By Lizzy Sutcliffe
British conservationist, photographer and presenter (and all-round good-guy), Mark Carwardine, is once again in New Zealand undertaking a whistle-stop tour of some of the best wildlife attractions the country has to offer.
Well-known for inspiring the sexual advances of another conservation hero – Sirocco the Kakapo – Mark is here to put New Zealand on the map as a wildlife destination for tourists coming from the UK.
I caught up with him this week when he was in Akaroa to meet and photograph our very own Hector’s dolphins.
Meeting at DOC’s Akaroa Field Base in miserable southerly weather, the day did not appear to brim with photography opportunities. Mark, Area Manager Bryan Jensen, Ranger (and boat captain) Derek Cox and myself all set out through the clouds and surf to the head of Akaroa Harbour to see if we could find the, often elusive, dolphins – and we were not disappointed.
As the sea became rougher, the dolphins flocked to visit the only boat game enough to be out in the conditions. Groups of between two and six Hector’s would surf the waves as they rolled towards us, ducking under the boat at the last minute and then turn around to repeat their fun.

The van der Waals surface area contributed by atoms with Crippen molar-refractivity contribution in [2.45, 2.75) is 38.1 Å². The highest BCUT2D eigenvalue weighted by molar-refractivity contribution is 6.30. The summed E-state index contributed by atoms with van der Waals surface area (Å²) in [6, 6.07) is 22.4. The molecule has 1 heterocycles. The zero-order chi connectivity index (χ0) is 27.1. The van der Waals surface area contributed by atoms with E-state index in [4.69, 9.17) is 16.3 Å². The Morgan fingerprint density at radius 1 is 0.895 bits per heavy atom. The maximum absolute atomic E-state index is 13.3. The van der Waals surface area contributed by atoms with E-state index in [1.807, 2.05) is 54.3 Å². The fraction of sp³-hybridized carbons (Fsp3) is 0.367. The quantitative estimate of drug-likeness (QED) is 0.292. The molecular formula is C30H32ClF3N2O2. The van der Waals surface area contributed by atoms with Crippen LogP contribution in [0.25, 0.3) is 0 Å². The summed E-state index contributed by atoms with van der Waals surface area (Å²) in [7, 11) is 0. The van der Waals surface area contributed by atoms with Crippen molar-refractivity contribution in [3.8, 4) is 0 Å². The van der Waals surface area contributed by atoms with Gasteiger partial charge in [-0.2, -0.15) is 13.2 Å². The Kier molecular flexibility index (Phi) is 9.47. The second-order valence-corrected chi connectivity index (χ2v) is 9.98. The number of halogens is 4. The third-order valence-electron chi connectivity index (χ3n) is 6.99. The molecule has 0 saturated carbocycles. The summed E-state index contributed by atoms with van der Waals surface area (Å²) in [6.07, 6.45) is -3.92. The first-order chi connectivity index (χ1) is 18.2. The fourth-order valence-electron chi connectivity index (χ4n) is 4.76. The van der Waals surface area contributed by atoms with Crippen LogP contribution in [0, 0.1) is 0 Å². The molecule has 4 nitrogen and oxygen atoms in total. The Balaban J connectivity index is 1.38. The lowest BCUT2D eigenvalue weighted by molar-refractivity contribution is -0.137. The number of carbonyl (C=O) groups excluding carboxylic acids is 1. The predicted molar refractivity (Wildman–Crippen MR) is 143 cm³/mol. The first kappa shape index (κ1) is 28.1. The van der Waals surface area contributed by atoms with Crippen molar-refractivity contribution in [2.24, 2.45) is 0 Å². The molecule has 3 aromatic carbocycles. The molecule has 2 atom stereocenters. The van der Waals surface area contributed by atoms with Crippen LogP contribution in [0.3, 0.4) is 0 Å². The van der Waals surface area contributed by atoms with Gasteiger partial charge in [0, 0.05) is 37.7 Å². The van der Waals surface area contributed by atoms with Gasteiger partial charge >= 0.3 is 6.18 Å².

Frustratingly, despite this brilliant display, it appeared the weather was not going to be so cooperative and driving rain soon set in making photography near-impossible.
Thrilled by the antics of these rare dolphins but thwarted by the southerly, we were forced to head back to shore where we said goodbye to Mark who’s next stop was Wilderness Lodge in Arthur’s Pass to meet more friendly New Zealand locals – kea.
It was a pleasure to help Mark with his project and hear his conservation stories. For those of you not already doing so, I would recommend you catch up with the latest news from his travels by following him on Twitter.
*Mark took this photo of Hector’s dolphins in better weather on Sunday when he went out with Black Cat Cruises. We were sad to hear from him that there were several jet skis getting far too close to the dolphins and not complying with the guideline for sharing our coasts with marine mammals. Please make sure you don’t take advantage of our friendly marine mammals and let them come to you.